Israel's Army Gets Pulled Deeper Into the Political Mire
Prime Minister Benjamin Netanyahu’s decision last week to fire Defense Minister Moshe Ya’alon continues to roil Israeli society.
The break began with the shooting and killing of an already neutralized Palestinian terrorist by a member of the Israeli Defense Forces. Ya’alon, who has consistently called for high ethical standards in the IDF, decried the shooting.
Although images of the incident that circulated on the Internet seemed damning (though others argued that the video supported the soldier’s version of the story), the political right condemned Ya’alon for “siding” with a terrorist over one of his own soldiers.
The video, however, puts Ya’alon on solid ground, both moral and apparently evidentiary. Had the controversy ended there, he might still be defense minister. But just a few weeks later, he came to the defense of the IDF deputy chief of staff, Major General Yair Golan, and matters became more complicated.
On Holocaust Remembrance Day (a powerful commemoration during which Israelis come to a complete stop as air raid sirens sound across the country), Golan also spoke about the importance of morality in the IDF. But he went further: "If there's something that frightens me about Holocaust remembrance it's the recognition of the revolting processes that occurred in Europe in general, and particularly in Germany, back then -- 70, 80 and 90 years ago -- and finding signs of them here among us today in 2016."
Likening events in Israel to any aspect of Hitler's Germany violated a fundamental social and cultural taboo in Israel. Not surprisingly, the outcry was immediate and broad-based. Netanyahu, furious, asked Ya’alon for a “clarification.” The prime minister clearly expected that Ya’alon would at least reprimand his deputy, but the defense minister did precisely the opposite -- he stood up for Golan’s right to express himself.
Ya’alon then went even further and used the brouhaha as an opportunity to condemn Israel’s political right. The attacks are "intentional, distorted interpretations" of Golan's comments and “are an additional attempt of a worrisome campaign to inflict political damage on the IDF and its officers,” Ya’alon said.
Even though Golan later backed off his analogy and apologized, the speech set off a public duel between the army and the government. Ya’alon’s departure was virtually inevitable and followed only weeks later.
Israel has a long history of public criticism of its army, and in the past such critiques rarely got people dismissed; indeed, they often catapulted them to national prominence. In 1949, for example, S. Yizhar (the pen name of Yizhar Smilansky), wrote "Khirbet Khizeh," a novella that was deeply critical of the IDF’s treatment of some Arab villages it captured and destroyed during the War of Independence. Even though Israelis accepted that the war had been a battle for survival, the critique was welcomed. "Khirbet Khizeh" was added to Israel’s high school curriculum, and S. Yizhar was elected to the Knesset several times (representing Ben-Gurion’s Mapai, the predecessor of the Labor Party). Self-criticism has been central to Israel’s ethos since the country's establishment.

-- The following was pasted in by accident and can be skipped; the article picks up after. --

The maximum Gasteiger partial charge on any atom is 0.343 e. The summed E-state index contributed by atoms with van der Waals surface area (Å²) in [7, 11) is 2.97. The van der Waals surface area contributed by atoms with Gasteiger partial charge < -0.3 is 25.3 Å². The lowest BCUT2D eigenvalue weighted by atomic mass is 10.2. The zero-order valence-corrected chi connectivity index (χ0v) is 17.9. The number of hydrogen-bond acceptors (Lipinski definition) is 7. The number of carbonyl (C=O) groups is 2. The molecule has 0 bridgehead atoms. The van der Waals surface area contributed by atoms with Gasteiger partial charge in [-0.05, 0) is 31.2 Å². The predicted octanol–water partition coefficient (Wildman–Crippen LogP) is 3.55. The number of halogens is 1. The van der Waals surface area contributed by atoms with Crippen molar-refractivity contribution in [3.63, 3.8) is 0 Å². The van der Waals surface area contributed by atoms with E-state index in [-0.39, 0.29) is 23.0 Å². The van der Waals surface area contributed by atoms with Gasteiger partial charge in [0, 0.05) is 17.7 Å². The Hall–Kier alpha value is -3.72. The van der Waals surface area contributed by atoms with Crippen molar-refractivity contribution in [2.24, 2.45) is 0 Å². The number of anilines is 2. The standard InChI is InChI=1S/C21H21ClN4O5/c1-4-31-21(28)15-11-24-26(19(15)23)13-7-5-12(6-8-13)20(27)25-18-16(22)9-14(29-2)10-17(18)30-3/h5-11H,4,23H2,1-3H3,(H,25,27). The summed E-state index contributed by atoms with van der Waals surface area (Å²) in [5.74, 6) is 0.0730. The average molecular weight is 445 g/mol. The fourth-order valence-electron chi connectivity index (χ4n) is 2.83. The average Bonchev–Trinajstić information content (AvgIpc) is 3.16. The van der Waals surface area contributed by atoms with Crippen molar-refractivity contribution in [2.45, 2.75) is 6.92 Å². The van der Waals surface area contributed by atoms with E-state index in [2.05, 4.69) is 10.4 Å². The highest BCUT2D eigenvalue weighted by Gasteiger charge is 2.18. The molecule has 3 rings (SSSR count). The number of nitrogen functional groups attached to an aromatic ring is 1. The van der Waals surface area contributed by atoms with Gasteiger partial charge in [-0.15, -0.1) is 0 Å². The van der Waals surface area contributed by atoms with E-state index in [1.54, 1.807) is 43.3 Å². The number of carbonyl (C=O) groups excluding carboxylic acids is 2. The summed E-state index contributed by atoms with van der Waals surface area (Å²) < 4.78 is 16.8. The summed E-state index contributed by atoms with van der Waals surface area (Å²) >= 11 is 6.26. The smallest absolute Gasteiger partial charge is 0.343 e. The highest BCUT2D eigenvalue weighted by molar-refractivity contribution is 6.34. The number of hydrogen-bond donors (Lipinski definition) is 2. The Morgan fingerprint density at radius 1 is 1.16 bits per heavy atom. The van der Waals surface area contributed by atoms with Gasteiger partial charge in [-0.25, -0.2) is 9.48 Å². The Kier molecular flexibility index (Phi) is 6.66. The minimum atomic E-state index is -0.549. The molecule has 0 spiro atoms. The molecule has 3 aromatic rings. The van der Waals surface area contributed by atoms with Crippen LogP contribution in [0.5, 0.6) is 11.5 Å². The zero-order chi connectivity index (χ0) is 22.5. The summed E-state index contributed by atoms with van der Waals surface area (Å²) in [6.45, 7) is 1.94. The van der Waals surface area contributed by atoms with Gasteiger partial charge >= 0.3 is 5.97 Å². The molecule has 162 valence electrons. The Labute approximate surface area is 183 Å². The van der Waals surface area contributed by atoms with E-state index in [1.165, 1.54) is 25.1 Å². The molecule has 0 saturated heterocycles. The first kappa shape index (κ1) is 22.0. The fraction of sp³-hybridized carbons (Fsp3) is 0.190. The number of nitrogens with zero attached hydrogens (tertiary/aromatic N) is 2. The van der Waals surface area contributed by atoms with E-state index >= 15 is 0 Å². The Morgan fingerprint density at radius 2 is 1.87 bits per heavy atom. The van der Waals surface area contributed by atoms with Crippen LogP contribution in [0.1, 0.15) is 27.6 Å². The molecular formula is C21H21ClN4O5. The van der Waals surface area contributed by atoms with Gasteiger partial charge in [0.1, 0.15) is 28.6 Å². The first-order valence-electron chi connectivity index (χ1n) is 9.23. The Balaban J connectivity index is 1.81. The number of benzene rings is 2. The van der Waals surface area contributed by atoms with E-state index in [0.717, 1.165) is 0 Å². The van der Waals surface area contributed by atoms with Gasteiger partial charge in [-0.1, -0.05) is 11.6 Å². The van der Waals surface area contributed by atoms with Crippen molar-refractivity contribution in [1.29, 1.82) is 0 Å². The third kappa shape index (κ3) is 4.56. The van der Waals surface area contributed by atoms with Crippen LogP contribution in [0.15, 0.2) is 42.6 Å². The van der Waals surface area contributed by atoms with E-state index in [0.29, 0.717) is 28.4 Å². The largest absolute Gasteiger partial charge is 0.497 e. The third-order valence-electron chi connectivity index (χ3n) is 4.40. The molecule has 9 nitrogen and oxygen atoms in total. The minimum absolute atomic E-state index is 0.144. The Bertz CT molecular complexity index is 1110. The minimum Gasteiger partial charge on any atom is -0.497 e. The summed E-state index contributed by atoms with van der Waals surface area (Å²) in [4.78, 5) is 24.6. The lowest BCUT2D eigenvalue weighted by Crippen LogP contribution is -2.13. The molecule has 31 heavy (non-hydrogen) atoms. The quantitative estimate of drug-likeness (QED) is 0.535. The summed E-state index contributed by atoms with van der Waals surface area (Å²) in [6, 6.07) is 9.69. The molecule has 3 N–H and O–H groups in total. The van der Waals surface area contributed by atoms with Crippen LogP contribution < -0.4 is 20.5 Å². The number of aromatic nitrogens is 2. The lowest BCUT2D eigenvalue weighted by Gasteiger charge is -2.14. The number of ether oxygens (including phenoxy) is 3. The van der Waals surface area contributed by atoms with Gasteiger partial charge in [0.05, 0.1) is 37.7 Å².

So why the outcry this time? Several factors seem to have coalesced. First, Golan was not incorrect. An increasingly dogmatic right wing has been on the rise in Israel. It is less open to the sort of critiques that Yizhar penned decades ago, and that Amos Oz and David Grossman, two of Israel’s finest novelists, continue to produce today. The virulence of the attacks against Golan, particularly from the hard right, may stem from the fact that some of Israeli society recognized itself in what he said.
Second, the murder of 6 million Jews during the Holocaust still has paramount cultural, historical and even religious significance in Israel, and any attempt to liken Nazi Germany to the social ills Israel is experiencing was bound to strike many as heresy. Golan’s point was on target -- his rhetoric was poorly chosen.
Finally, Netanyahu has not shied from trying to define the limits of national discourse. Just last year, David Grossman withdrew his name from candidacy for the 2015 Israel Prize because he objected to Netanyahu’s meddling in the selection process. Judges also resigned, citing the prime minister’s heavy-handed involvement in a process that should have been entirely apolitical.
Netanyahu overplayed his hand in that instance. He may now have done so again. Ya’alon was a highly respected defense minister (and chief of staff before that), and many Israelis were proud that he stood up for the rule of law in the Hebron case and for freedom of expression in the Golan affair. Netanyahu's manhandling of Ya’alon is proving highly unpopular.
Change may be close at hand. “Israelis were lucky to have Ya’alon as defense chief these last few years, and this luck now seems to have run out," Moshe Arens, a respected right-of-center politician and writer, said. “A political earthquake is in the offing.”
If Netanyahu, usually a masterful political tactician, did overplay his hand, Ya’alon’s exit from politics may be temporary. In that case, the departure the prime minister precipitated may prove to have been his own.
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